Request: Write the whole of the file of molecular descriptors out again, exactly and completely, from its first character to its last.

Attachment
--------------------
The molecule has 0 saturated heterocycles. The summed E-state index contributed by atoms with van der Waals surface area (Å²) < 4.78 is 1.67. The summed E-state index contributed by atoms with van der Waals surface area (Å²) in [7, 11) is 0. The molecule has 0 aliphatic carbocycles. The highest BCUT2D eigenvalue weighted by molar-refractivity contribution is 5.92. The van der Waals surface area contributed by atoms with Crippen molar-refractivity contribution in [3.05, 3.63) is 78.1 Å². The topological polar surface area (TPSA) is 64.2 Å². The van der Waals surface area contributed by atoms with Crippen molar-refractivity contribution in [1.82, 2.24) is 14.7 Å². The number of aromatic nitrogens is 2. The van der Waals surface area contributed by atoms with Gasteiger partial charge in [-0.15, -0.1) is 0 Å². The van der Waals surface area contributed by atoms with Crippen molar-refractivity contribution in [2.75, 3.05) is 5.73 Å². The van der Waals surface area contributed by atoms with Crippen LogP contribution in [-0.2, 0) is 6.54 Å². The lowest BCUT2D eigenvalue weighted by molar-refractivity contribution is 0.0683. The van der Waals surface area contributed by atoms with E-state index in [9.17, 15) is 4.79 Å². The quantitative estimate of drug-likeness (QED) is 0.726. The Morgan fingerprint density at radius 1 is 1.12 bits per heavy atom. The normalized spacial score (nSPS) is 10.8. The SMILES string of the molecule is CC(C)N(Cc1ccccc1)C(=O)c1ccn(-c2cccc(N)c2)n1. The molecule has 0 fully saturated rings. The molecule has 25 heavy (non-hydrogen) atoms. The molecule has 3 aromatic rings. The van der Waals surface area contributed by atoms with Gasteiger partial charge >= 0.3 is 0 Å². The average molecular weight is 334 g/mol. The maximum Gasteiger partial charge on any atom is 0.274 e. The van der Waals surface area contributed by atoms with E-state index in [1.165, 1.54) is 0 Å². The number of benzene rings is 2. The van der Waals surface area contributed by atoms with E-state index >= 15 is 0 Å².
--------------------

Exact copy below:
The molecule has 0 saturated heterocycles. The summed E-state index contributed by atoms with van der Waals surface area (Å²) < 4.78 is 1.67. The summed E-state index contributed by atoms with van der Waals surface area (Å²) in [7, 11) is 0. The molecule has 0 aliphatic carbocycles. The highest BCUT2D eigenvalue weighted by molar-refractivity contribution is 5.92. The van der Waals surface area contributed by atoms with Crippen molar-refractivity contribution in [3.05, 3.63) is 78.1 Å². The topological polar surface area (TPSA) is 64.2 Å². The van der Waals surface area contributed by atoms with Crippen molar-refractivity contribution in [1.82, 2.24) is 14.7 Å². The number of aromatic nitrogens is 2. The van der Waals surface area contributed by atoms with Gasteiger partial charge in [-0.15, -0.1) is 0 Å². The van der Waals surface area contributed by atoms with Crippen molar-refractivity contribution in [2.75, 3.05) is 5.73 Å². The van der Waals surface area contributed by atoms with Crippen LogP contribution in [-0.2, 0) is 6.54 Å². The lowest BCUT2D eigenvalue weighted by molar-refractivity contribution is 0.0683. The van der Waals surface area contributed by atoms with E-state index in [9.17, 15) is 4.79 Å². The quantitative estimate of drug-likeness (QED) is 0.726. The Morgan fingerprint density at radius 1 is 1.12 bits per heavy atom. The normalized spacial score (nSPS) is 10.8. The SMILES string of the molecule is CC(C)N(Cc1ccccc1)C(=O)c1ccn(-c2cccc(N)c2)n1. The molecule has 0 fully saturated rings. The molecule has 25 heavy (non-hydrogen) atoms. The molecule has 3 aromatic rings. The van der Waals surface area contributed by atoms with Gasteiger partial charge >= 0.3 is 0 Å². The average molecular weight is 334 g/mol. The maximum Gasteiger partial charge on any atom is 0.274 e. The van der Waals surface area contributed by atoms with E-state index in [1.165, 1.54) is 0 Å². The number of benzene rings is 2. The van der Waals surface area contributed by atoms with E-state index >= 15 is 0 Å².